The neighborhood is full of kids the same ages as ours.
A five-bedroom house may sound big, but it’s an unflashy 1960’s split-level. It’s kind of shaped like the Brady Bunch house, but no fabulous architectural interior.
Though well-suited for us now, it’s probably not a forever home.
Our ideal home may not be bigger, but it would be smarter — a modern layout, a flatter backyard, more privacy, and a garage.
Some annoyances can be fixed or upgraded. But others, like the backyard and garage, cannot without significant expense.
Our ideal house (in the same area) would probably cost $150,000 to $200,000 more than our current home value. Meaning we either need to save up the cash or take on a larger mortgage.
I’m 45-years-old. My goal is to retire within ten years.
Adding $200,000 to our mortgage balance is out of the question.
I don’t want an oppressive mortgage to prolong my career.
The Mortgage Dilemma
My preference is to live in a paid-off house when I retire. That would require aggressive extra mortgage payments starting today to be mortgage-free by age 55.
We refinanced to a 20-year 2.75% mortgage in September 2020, which takes me to age 65.
With such a low rate, aggressive early payments don’t make a lot of sense — though paying it down would be a 2.75% risk-free return, much better than bonds and high yield savings accounts.
I’ve struggled with this topic for many years, so you may see conflicting thoughts if you explore my archives.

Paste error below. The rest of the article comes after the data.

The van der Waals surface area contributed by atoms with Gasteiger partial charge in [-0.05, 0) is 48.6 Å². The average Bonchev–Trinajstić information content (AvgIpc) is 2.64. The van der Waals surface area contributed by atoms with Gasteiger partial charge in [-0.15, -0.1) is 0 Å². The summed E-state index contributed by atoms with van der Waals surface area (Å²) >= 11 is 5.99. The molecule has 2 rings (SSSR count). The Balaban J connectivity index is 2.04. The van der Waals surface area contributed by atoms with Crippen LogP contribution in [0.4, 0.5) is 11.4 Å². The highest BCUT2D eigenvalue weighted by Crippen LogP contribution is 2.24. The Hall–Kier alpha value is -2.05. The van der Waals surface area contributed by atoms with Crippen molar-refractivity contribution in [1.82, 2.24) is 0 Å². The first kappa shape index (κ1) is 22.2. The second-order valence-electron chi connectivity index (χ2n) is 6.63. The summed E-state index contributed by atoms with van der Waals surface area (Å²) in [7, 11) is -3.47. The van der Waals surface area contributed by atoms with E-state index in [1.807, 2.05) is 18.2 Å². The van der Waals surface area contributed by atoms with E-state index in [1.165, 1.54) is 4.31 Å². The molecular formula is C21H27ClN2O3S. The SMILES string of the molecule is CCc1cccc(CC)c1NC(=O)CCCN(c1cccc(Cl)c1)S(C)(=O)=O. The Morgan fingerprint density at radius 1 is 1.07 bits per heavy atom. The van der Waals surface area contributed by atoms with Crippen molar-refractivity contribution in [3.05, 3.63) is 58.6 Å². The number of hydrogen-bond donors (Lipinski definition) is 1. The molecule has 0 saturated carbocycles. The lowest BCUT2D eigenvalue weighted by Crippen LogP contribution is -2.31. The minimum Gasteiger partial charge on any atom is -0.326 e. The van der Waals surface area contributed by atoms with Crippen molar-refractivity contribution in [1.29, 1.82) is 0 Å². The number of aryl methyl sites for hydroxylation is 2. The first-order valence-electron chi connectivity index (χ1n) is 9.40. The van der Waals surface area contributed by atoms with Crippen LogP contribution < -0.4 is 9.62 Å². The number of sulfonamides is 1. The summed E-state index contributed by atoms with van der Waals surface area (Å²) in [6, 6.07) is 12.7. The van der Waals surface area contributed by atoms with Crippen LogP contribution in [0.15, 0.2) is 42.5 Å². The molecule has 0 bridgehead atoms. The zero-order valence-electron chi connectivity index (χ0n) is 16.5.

I’m 100% OK with paying off a mortgage early, regardless of the interest rate and mathematical arguments.
If you regret it paying off debt, you can always reborrow.
However, rates may be higher in five years (a familiar refrain for the past decade, so take it with a grain of salt).
Most people who are mortgage-free don’t seem to regret it.
On the other hand, if I invest or save excess cash flow instead of paying down the mortgage, that gives me capital growth, investment income, and flexibility.
Extra cash on hand could provide the flexibility to leave my career sooner. Or I could save up the month and pay off the mortgage in a lump sum.
More likely, I’ll maintain a healthy opportunity fund and invest most excess cash flow into income-producing assets.
Reality is setting in — I may carry a mortgage into retirement, whether we buy a different house or stay here.
I don’t want the mortgage to be a deterrent to retirement. If it remains small, we’ll have enough savings and investment income to cover the payment.
Options to Avoid a Career-Extending Housing Mistake
Yes, we would like a more expensive house.
But no, I’m not willing to prolong my career to have it.
So what options remain?
Stay and Do Nothing
We’ll likely stay in this home until the kids are out of elementary school. There are so many kids here that it’s an ideal environment for our children. Once they’re all in junior high, we may start looking for a different home as our needs change.
Stay and Remodel
My wife has an eagle eye for kitchen remodels. That would cost a lot, but it’s cheaper than moving. Our cabinets can be rearranged, saving us that considerable expense. But walls would fall.
We could build a garage, but we’re planning to install a large shed to store our bikes and yard tools. That will create more space to finish our basement.